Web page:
They tried seating it while Chad pushed the basement piece up, but couldn’t get enough play, so then they tried seating it while Chad pushed down from the roof, and that did the trick. Rivets were set, and I had a continuous liner.
As a sidebar here, I felt bad for Chad. He’s allergic to cats. By the time he headed out he was sneezing continually, his eyes were swelling, and his nose was running. I’m sorry my cats were killing him.
Once the coupling was riveted in place they went down to the basement to attach the T fitting at the bottom and hook the boiler back in. Notice the hole is now three blocks high?
Earlier I had noticed some water dripping from a relief valve on the boiler and felt a moment of disquiet – I’m a bit past due to have it serviced, because I wanted this done first. When we went back down it was oozing *everywhere.* Just as I started to experience severe intestinal distress, Dave commented “all the McCleans leak like that when they’re shut down. That’ll go away when we fire it back up.” Phew! I don’t need boiler issues right now… Dave bricked the hole in the kitchen back up, and did a really nice job. Worst part is that he made it look easy, and I know it’s not. About that time he cut Chad loose, because his son had a school function at 5:30 and he wanted him to make it. Tim was on another job just over in Unionville, and came over to help finish up so that Chad could leave (and get away from all my cat dander. Poor guy.) Tim was one of the guys who came out the first time, so Dave was greeted with “See – I TOLD you I wasn’t crazy about this chimney.” They got everything buttoned up in the basement, cleaned up the mess, and I wrote them a really big check.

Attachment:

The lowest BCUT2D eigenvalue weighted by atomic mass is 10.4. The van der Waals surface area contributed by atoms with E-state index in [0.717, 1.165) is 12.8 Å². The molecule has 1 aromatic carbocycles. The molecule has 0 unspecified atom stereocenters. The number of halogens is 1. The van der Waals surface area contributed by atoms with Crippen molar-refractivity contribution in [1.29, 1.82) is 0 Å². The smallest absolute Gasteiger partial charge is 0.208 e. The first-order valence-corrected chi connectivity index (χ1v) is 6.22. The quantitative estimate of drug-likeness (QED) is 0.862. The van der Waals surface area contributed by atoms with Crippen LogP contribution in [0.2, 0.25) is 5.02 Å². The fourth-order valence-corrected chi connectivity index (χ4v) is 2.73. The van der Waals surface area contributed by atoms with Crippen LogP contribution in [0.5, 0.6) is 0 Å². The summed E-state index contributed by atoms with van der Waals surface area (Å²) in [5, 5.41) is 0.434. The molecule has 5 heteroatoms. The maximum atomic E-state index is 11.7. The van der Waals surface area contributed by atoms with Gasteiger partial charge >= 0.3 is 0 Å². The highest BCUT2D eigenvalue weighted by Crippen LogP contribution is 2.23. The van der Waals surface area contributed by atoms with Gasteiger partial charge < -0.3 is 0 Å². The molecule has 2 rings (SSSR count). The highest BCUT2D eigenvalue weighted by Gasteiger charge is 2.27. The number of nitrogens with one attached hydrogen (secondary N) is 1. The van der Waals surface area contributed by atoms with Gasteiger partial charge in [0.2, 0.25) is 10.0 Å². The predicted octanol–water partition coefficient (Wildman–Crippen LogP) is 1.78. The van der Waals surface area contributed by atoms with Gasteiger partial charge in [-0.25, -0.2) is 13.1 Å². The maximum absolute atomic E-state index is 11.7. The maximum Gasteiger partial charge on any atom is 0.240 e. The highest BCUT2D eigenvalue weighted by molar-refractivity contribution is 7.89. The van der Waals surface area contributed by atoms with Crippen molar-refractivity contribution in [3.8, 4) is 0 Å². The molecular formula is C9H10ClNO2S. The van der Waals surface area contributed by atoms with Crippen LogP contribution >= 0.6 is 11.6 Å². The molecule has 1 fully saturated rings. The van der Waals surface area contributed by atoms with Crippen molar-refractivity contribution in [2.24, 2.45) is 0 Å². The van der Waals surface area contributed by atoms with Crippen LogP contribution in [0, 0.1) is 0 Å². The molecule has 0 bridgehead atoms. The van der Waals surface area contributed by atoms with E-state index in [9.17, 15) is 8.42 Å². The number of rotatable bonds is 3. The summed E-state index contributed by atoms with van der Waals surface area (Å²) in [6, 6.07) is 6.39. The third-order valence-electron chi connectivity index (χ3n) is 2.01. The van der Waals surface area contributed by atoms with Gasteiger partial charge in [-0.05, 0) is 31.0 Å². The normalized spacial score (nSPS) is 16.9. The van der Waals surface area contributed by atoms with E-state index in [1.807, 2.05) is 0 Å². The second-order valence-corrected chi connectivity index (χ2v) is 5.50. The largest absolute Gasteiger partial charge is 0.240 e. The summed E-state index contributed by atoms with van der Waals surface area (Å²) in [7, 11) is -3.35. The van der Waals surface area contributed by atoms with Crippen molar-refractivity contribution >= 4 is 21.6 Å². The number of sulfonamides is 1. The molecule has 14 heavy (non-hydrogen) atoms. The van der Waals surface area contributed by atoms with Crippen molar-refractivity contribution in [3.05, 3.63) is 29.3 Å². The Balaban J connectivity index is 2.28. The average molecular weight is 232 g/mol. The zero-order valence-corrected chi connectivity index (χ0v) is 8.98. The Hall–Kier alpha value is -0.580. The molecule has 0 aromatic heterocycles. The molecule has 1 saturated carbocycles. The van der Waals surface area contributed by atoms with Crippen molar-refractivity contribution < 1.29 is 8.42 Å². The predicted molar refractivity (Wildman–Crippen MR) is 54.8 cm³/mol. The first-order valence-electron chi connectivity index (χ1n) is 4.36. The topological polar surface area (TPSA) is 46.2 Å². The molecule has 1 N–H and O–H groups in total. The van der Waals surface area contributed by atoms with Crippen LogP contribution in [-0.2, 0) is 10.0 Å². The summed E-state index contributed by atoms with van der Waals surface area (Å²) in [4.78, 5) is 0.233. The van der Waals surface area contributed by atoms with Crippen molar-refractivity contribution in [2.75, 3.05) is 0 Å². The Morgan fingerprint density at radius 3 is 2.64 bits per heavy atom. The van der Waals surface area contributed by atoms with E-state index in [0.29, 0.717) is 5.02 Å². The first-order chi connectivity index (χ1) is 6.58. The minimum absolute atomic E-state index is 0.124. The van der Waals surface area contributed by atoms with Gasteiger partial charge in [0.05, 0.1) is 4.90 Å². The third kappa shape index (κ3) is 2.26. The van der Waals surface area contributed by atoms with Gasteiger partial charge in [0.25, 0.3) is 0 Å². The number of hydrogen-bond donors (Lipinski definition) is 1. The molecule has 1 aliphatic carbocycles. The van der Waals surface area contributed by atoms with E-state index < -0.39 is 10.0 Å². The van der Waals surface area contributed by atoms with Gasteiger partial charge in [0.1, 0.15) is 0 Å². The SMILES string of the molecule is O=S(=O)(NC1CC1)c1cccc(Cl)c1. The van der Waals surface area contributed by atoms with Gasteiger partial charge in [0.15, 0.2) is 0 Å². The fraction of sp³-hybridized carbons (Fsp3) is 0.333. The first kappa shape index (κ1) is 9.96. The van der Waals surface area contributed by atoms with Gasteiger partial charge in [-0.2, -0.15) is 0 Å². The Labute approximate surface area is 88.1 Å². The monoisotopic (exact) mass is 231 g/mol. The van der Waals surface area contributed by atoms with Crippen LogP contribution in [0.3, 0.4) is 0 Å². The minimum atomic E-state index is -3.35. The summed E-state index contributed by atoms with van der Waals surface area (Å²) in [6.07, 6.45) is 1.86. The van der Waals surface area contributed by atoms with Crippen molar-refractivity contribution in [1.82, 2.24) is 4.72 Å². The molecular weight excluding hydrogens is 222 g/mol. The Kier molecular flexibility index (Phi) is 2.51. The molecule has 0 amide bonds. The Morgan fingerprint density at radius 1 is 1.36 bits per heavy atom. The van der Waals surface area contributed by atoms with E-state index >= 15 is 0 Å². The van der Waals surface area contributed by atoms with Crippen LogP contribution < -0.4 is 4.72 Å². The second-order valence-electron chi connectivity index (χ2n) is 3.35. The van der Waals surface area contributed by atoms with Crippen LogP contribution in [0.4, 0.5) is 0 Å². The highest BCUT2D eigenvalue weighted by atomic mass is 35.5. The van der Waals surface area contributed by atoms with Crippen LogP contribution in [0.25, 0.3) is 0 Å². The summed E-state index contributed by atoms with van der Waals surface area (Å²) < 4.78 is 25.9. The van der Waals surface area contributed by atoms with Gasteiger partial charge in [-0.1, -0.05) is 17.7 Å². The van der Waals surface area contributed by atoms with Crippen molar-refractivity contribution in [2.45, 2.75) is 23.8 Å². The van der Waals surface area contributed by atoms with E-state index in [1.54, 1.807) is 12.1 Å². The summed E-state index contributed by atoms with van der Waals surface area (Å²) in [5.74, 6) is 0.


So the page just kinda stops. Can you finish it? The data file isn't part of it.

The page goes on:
I got a hearty handshake from Dave and a thank you, and left them with “see you in the spring.” They walked out the door at 4:45.
I did get some stuff done – I brought home a box full of files that needed to be purged and labeled, and I sat in the living room with my shooting earmuff on and got that done. I did some tidying in the walk in closet before I got bored with it and wandered off. I really wanted a nap, but thought that would be rude (and a little creepy.)
So it’s done, and it will never have to be addressed again in my lifetime. There’s also a lifetime warranty on it, so if we have any issues Northeastern will make it right. That’s nice. I just wish it did something for the appraised value of our house, which it doesn’t. Isn’t it ironic that you could add stainless steel appliances and granite countertops to a house that is a health hazard and you would increase the “value,” but if you address the health hazard itself it does nothing?
On the whole, I’m pleased, and I’m VERY happy to have this done before heating season.
Of course, that same day I got the bill for a delivery of home heating oil. Because I *needed* another $500 invoice just then.
Sigh. C’est la vie, I suppose.